This had been Daws’ office, I had to remind myself and she obviously wasn’t superstitious either as it was Room 13. It was a slight shock not to see the cabinets containing his jade collection and the room seemed soulless without the steady tick of his grandfather clock and the various small paintings on the walls. There was nothing that gave even a hint of the personality of the woman here in front of us. She looked less imposing without the large black hat she had been wearing when we had last seen her but nevertheless here was someone with attitude. Her hair, also black, was cut in a bob with the ends flicked under just touching the shoulders of the jacket of her very expensive grey suit worn with a white blouse. No jewellery but for tiny gold stud earrings, no wedding ring, her hands tiny — I reluctantly deleted the bitchy ‘useless looking’ from my mind — like those of a child.

‘You’re aware of the National Crime Command’s Four Pillars of Strategy, I hope.’ Lindersland began, making a point of addressing Patrick only.

‘Pursue, protect, prevent and prepare,’ he obediently recited.

Was it my imagination or was she disappointed that he had remembered, or come to think of it, actually bothered to read it up?

‘That’s right. And I’m sure you also know that since the NCA was set up it has been decided that each Regional Organised Crime Unit shall have a senior officer from the NCA embedded in it.’

‘I am aware of that.’

‘It was what Richard Daws had planned for you, within the Avon and Somerset Police Force. Which is the area where you live, I understand.’

Patrick nodded briskly. This was what Greenway had hinted might be on offer.

‘No. I’m of the opinion that your ‘talents?’ will be wasted in a region that has such low crime rates.’

Yes, she really had said it like that, a finely plucked eyebrow quirked for good measure.

‘A city posting would be preferable for all concerned, don’t you think?’ she continued.

‘Have you ever been to Bath or Bristol?’ Patrick asked her.

‘No.’

‘They’re cities.’

There was another silence broken by Patrick saying, ‘In view of various assignments in the past that have taken a physical and mental toll of the pair of us and the fact that we have five children —’

‘Oh, I know all about that,’ she broke in with. ‘My predecessor had a mind to give you an easier job. He was entitled to, of course. I think he pandered to the pair of you over the years as he was fond of you. I can’t afford to be like that, it’s dreadfully unprofessional.’

I found myself coming up to the boil.

‘I’ll do you a deal,’ Patrick said. ‘In order to get the local posting which I would prefer — and don’t entertain for one second that there’s anything easy in crime prevention and catching criminals in the that area, I will undertake to arrest whoever killed Richard Daws and/ or find out who was behind it.’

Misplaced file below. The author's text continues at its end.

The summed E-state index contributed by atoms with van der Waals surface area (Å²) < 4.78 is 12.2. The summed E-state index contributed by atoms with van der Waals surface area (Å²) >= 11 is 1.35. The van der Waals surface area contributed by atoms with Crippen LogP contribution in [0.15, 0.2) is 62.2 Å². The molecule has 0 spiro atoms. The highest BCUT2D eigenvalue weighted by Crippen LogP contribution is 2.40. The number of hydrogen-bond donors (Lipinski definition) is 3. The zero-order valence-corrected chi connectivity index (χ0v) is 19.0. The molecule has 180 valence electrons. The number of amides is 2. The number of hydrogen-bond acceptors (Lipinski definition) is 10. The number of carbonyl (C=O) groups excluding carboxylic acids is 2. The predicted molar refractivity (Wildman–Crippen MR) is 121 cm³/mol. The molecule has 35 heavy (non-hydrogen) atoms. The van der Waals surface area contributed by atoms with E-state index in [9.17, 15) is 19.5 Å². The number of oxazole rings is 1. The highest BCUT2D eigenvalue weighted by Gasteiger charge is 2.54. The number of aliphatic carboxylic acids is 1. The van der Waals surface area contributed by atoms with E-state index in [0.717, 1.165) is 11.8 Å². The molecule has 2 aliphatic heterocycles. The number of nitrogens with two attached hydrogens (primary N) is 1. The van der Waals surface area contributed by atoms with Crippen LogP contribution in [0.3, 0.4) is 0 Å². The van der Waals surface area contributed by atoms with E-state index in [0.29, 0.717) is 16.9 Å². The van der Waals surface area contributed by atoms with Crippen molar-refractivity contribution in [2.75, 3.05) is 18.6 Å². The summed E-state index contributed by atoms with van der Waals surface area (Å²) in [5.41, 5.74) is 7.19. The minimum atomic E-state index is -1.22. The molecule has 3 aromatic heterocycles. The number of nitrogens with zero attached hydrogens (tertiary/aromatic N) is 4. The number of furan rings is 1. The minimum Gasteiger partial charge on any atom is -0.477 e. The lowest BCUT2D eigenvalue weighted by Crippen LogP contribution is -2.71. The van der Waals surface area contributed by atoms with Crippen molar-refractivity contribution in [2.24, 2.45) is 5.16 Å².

‘No,’ was the immediate reply.

‘You’re not thinking.’

‘The NCA’s already involved with that, liaising with Sussex Police.’

‘Liaising’s no bloody good.’ He left it at that, sat back and stared at her.

‘No,’ she said again.

‘You’re still not thinking.’

‘I have thought, at length. I want you to stay right here, in London and carry on as you were before — but without your wife.’

Patrick gave her a broad smile. ‘So who said to you something along the lines of batter down Patrick Gillard and get him eating out of your hand to prove that you’re the man — sorry, woman — for the job?’

She bridled. ‘No one!’

‘OK,’ he said, getting to his feet. ‘Suppose I just go and find Daws’ killer anyway?’

‘If you do that I will expect your resignation.’

‘In that case, Ma’am, I shall be happy to hand it to you.’

Outside, in the corridor, I could not contain myself. ‘She strung you along! Made you start to think that she was going to give you the West Country job!’

‘Coffee,’ was all my husband said just then. ‘Strong coffee.’



Daws had revealed, on the last occasion we had seen him, that he was proposing to put Michael Greenway’s name forward to take over from him when he retired in roughly twelve month’s time. He had added that the Commander was aware of this. But if Greenway was chewing the landscape about the recommendation coming to nought he gave no sign of it, greeting us cheerfully when we ran him to earth around half an hour later as he was leaving a meeting. We had not seen him for a while as he had been abroad when Daws’ funeral had taken place.